Revisiting the Wheel of Time: “The Strike at Shayol Ghul”

As soon as I’m fed and dressed, I’ll be wandering down to the bookstore to pick up A Memory of Light, whereupon I will finish what I started in the summer of 1995: the story of the Wheel of Time.

It will take me a few days to read and post about the book, but to mark the occasion itself, I figured I would step back and talk briefly about “The Strike at Shayol Ghul”.

This is a piece of in-world nonfiction Jordan wrote to lay out a relatively clear account of what happened to trigger the Breaking of the World. (An edited version of it is in The World of Robert Jordan’s The Wheel of Time, but I didn’t specifically discuss it then, so it gets its own post.) The conceit of it being written by a Kandori historian is nice, but for a woman working from such a fragmentary manuscript, she manages to give a remarkably clear account, with no major holes. 😉

The introduction given on that page makes it clear why Jordan wrote it, but I suspect there are also reasons. The Breaking, or rather the lead-up to it, has been almost entirely forgotten by the people of the “modern” day; it would be difficult to bring that information in plausibly. (About the best you could manage would be for Rand, post-epiphany, to infodump on everybody, out of his memories from that time.) Given that Jordan had presumably worked out the details for his own use, I can understand wanting to share them.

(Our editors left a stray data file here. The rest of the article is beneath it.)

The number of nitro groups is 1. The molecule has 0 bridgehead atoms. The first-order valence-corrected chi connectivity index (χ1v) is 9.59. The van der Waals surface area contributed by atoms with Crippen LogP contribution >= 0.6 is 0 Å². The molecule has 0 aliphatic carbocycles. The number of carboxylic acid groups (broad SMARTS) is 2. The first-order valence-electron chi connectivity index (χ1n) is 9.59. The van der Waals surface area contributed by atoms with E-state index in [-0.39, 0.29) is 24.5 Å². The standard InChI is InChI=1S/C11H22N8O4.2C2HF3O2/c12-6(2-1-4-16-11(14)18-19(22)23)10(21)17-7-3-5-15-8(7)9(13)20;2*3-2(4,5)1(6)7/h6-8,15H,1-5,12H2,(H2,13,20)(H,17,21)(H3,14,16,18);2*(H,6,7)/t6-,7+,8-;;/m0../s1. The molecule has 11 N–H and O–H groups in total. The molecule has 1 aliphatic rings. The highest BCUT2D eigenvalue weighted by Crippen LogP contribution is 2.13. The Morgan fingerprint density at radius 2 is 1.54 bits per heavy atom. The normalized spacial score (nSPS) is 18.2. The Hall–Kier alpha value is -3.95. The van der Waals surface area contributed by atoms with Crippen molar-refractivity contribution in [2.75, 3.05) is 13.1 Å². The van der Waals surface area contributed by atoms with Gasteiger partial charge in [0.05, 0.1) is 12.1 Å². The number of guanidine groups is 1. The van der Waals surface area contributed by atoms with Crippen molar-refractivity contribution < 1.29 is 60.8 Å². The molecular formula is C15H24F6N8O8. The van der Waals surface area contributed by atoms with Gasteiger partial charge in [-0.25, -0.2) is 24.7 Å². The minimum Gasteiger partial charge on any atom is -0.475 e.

It might go further than that, though. Pure speculation on my part, but the widely-known version of events speaks only of Lews Therin Telamon and the Hundred Companions — all of whom are men. But Randland in the Age of Legends was supposed to have been a world where men and women, especially among the Aes Sedai, worked together to do great things. So where are the women in that story? “The Strike at Shayol Ghul” answers that question by introducing Latra Posae Decume (who many readers have speculated is reincarnated in Egwene) and her role in the sa’angreal plan. Of course, that’s a little problematic, since it’s easy to read Latra Posae as being the one to blame for everything going wrong. But the historian does specifically call that out in a footnote: we don’t know whether the original mixed-circle plan would have worked, or if it would have made things even worse. Maybe Latra Posae’s refusal saved the world from complete destruction.

Has that question been answered today? We’ll see. I suspect the conclusion to the series won’t involve a rehash of the plan with the seals, but rather something different. And now, if you’ll pardon me, I’m off to pick up my book!

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